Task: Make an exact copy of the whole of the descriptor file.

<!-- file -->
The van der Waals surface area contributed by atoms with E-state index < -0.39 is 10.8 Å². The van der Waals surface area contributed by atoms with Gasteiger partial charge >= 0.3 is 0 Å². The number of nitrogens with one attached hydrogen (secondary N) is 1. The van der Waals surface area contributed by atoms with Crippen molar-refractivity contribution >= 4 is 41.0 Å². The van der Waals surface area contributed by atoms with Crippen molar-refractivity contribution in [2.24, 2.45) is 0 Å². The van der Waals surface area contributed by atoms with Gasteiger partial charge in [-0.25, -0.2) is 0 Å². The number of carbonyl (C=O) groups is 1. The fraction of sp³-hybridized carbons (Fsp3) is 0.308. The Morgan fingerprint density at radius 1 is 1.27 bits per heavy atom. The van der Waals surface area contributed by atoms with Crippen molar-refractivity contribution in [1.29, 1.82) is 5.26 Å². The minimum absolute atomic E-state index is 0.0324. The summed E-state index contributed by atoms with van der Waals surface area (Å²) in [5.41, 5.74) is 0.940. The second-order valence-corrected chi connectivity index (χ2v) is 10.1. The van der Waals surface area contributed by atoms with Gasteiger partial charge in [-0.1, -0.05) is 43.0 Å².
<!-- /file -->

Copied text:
The van der Waals surface area contributed by atoms with E-state index < -0.39 is 10.8 Å². The van der Waals surface area contributed by atoms with Gasteiger partial charge >= 0.3 is 0 Å². The number of nitrogens with one attached hydrogen (secondary N) is 1. The van der Waals surface area contributed by atoms with Crippen molar-refractivity contribution >= 4 is 41.0 Å². The van der Waals surface area contributed by atoms with Crippen molar-refractivity contribution in [2.24, 2.45) is 0 Å². The van der Waals surface area contributed by atoms with Gasteiger partial charge in [-0.25, -0.2) is 0 Å². The number of carbonyl (C=O) groups is 1. The fraction of sp³-hybridized carbons (Fsp3) is 0.308. The Morgan fingerprint density at radius 1 is 1.27 bits per heavy atom. The van der Waals surface area contributed by atoms with Crippen molar-refractivity contribution in [1.29, 1.82) is 5.26 Å². The minimum absolute atomic E-state index is 0.0324. The summed E-state index contributed by atoms with van der Waals surface area (Å²) in [5.41, 5.74) is 0.940. The second-order valence-corrected chi connectivity index (χ2v) is 10.1. The van der Waals surface area contributed by atoms with Gasteiger partial charge in [-0.1, -0.05) is 43.0 Å².